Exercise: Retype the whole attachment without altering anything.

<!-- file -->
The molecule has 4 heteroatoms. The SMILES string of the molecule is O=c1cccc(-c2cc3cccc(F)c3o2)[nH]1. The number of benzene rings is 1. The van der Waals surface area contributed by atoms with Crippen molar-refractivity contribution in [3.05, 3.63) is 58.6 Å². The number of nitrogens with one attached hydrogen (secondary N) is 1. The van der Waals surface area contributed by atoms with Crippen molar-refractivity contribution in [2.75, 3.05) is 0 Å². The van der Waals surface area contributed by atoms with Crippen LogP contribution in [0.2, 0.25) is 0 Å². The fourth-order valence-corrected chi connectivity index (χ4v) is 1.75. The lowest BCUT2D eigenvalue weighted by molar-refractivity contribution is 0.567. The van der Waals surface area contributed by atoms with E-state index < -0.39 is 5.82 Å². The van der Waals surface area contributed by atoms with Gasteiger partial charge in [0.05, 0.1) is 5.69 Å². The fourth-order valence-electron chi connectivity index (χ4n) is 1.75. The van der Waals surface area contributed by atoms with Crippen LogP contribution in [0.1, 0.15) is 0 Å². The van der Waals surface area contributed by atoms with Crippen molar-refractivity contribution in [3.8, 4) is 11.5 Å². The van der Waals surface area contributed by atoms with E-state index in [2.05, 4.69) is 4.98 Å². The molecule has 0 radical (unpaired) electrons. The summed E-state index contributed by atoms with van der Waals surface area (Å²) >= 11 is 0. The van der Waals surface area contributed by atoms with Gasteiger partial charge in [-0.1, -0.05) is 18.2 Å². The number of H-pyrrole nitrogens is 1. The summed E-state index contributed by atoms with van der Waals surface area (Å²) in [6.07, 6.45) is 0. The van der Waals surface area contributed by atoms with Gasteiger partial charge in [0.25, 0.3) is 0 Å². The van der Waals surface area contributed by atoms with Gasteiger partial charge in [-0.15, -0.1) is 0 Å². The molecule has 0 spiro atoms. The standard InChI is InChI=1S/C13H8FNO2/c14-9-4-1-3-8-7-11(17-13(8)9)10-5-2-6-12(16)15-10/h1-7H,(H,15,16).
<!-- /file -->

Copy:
The molecule has 4 heteroatoms. The SMILES string of the molecule is O=c1cccc(-c2cc3cccc(F)c3o2)[nH]1. The number of benzene rings is 1. The van der Waals surface area contributed by atoms with Crippen molar-refractivity contribution in [3.05, 3.63) is 58.6 Å². The number of nitrogens with one attached hydrogen (secondary N) is 1. The van der Waals surface area contributed by atoms with Crippen molar-refractivity contribution in [2.75, 3.05) is 0 Å². The van der Waals surface area contributed by atoms with Crippen LogP contribution in [0.2, 0.25) is 0 Å². The fourth-order valence-corrected chi connectivity index (χ4v) is 1.75. The lowest BCUT2D eigenvalue weighted by molar-refractivity contribution is 0.567. The van der Waals surface area contributed by atoms with E-state index < -0.39 is 5.82 Å². The van der Waals surface area contributed by atoms with Gasteiger partial charge in [0.05, 0.1) is 5.69 Å². The fourth-order valence-electron chi connectivity index (χ4n) is 1.75. The van der Waals surface area contributed by atoms with Crippen LogP contribution in [0.1, 0.15) is 0 Å². The van der Waals surface area contributed by atoms with Crippen molar-refractivity contribution in [3.8, 4) is 11.5 Å². The van der Waals surface area contributed by atoms with E-state index in [2.05, 4.69) is 4.98 Å². The molecule has 0 radical (unpaired) electrons. The summed E-state index contributed by atoms with van der Waals surface area (Å²) >= 11 is 0. The van der Waals surface area contributed by atoms with Gasteiger partial charge in [-0.1, -0.05) is 18.2 Å². The number of H-pyrrole nitrogens is 1. The summed E-state index contributed by atoms with van der Waals surface area (Å²) in [6.07, 6.45) is 0. The van der Waals surface area contributed by atoms with Gasteiger partial charge in [0.25, 0.3) is 0 Å². The van der Waals surface area contributed by atoms with Gasteiger partial charge in [-0.15, -0.1) is 0 Å². The molecule has 0 spiro atoms. The standard InChI is InChI=1S/C13H8FNO2/c14-9-4-1-3-8-7-11(17-13(8)9)10-5-2-6-12(16)15-10/h1-7H,(H,15,16).